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# comprehension axiom

The *axiom of comprehension* (CA) states that every formula defines a set. That is,

$\exists X\forall x(x\in X\leftrightarrow\phi(x))\text{for any formula}\phi% \text{where}X\text{does not occur free in}\phi$ |

The names specification and separation are sometimes used in place of comprehension, particularly for weakened forms of the axiom (see below).

In theories which make no distinction between objects and sets (such as ZF), this formulation leads to Russell’s paradox, however in stratified theories this is not a problem (for example second order arithmetic includes the axiom of comprehension).

This axiom can be restricted in various ways. One possibility is to restrict it to forming subsets of sets:

$\forall Y\exists X\forall x(x\in X\leftrightarrow x\in Y\wedge\phi(x))\text{ % for any formula }\phi\text{ where }X\text{ does not occur free in }\phi$ |

This formulation (used in ZF set theory) is sometimes called the Aussonderungsaxiom.

Another way is to restrict $\phi$ to some family $F$, giving the axiom F-CA. For instance the axiom $\Sigma^{0}_{1}$ -CA is:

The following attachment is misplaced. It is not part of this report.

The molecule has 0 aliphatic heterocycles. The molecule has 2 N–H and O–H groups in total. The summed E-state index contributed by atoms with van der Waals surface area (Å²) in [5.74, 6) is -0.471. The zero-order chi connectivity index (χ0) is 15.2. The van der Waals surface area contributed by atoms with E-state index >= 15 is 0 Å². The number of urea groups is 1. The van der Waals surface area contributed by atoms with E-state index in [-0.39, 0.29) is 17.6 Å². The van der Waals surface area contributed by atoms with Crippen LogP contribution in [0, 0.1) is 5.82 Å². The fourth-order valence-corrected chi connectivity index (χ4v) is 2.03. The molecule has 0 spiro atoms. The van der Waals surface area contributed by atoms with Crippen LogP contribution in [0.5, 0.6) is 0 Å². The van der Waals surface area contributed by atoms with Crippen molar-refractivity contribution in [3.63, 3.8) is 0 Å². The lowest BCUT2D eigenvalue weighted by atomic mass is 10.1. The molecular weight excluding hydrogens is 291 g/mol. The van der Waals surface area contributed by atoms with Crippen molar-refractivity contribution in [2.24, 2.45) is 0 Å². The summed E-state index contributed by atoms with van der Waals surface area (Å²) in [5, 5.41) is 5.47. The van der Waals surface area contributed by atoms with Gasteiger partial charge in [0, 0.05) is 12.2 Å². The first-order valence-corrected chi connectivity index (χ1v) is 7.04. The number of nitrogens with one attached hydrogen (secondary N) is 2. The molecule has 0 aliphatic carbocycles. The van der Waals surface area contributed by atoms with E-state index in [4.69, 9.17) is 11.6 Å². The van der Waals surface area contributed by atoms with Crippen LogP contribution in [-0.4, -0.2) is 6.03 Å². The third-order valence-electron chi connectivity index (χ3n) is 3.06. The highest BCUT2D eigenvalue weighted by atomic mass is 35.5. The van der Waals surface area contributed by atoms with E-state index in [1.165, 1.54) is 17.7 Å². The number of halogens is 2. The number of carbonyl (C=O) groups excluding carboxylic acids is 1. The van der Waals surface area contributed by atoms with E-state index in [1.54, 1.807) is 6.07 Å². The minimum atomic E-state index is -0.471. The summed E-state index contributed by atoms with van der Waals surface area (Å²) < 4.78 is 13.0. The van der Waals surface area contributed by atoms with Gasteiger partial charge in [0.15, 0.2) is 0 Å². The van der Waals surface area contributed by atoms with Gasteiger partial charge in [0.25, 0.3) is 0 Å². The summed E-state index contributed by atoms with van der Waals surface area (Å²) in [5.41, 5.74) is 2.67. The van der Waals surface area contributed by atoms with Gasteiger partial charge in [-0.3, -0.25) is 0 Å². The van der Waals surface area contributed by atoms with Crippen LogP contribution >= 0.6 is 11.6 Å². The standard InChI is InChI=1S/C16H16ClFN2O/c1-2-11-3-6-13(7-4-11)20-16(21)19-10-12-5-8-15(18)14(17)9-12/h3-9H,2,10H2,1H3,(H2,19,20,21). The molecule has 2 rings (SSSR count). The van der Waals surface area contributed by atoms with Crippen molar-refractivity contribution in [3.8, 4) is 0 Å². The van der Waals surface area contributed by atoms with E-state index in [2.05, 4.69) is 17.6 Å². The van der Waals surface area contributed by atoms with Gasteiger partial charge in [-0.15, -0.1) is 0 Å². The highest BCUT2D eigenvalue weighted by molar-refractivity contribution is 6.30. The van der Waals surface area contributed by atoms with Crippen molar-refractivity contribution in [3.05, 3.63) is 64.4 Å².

$\exists X\forall x(x\in X\leftrightarrow\phi(x))\text{ where }\phi\text{ is }% \Sigma^{0}_{1}\text{ and }X\text{ does not occur free in }\phi$ |

A third form (usually called separation) uses two formulas, and guarantees only that those satisfying one are included while those satisfying the other are excluded. The unrestricted form is the same as unrestricted collection, but, for instance, $\Sigma^{0}_{1}$ separation:

$\forall x\neg(\phi(x)\wedge\psi(x))\rightarrow\exists X\forall x((\phi(x)% \rightarrow x\in X)\wedge(\psi(x)\rightarrow x\notin X))$ |

$\text{ where }\phi\text{ and }\psi\text{ are }\Sigma^{0}_{1}\text{ and }X\text% { does not occur free in }\phi\text{ or }\psi$ |

is weaker than $\Sigma^{0}_{1}$ -CA.

## Mathematics Subject Classification

03F35*no label found*

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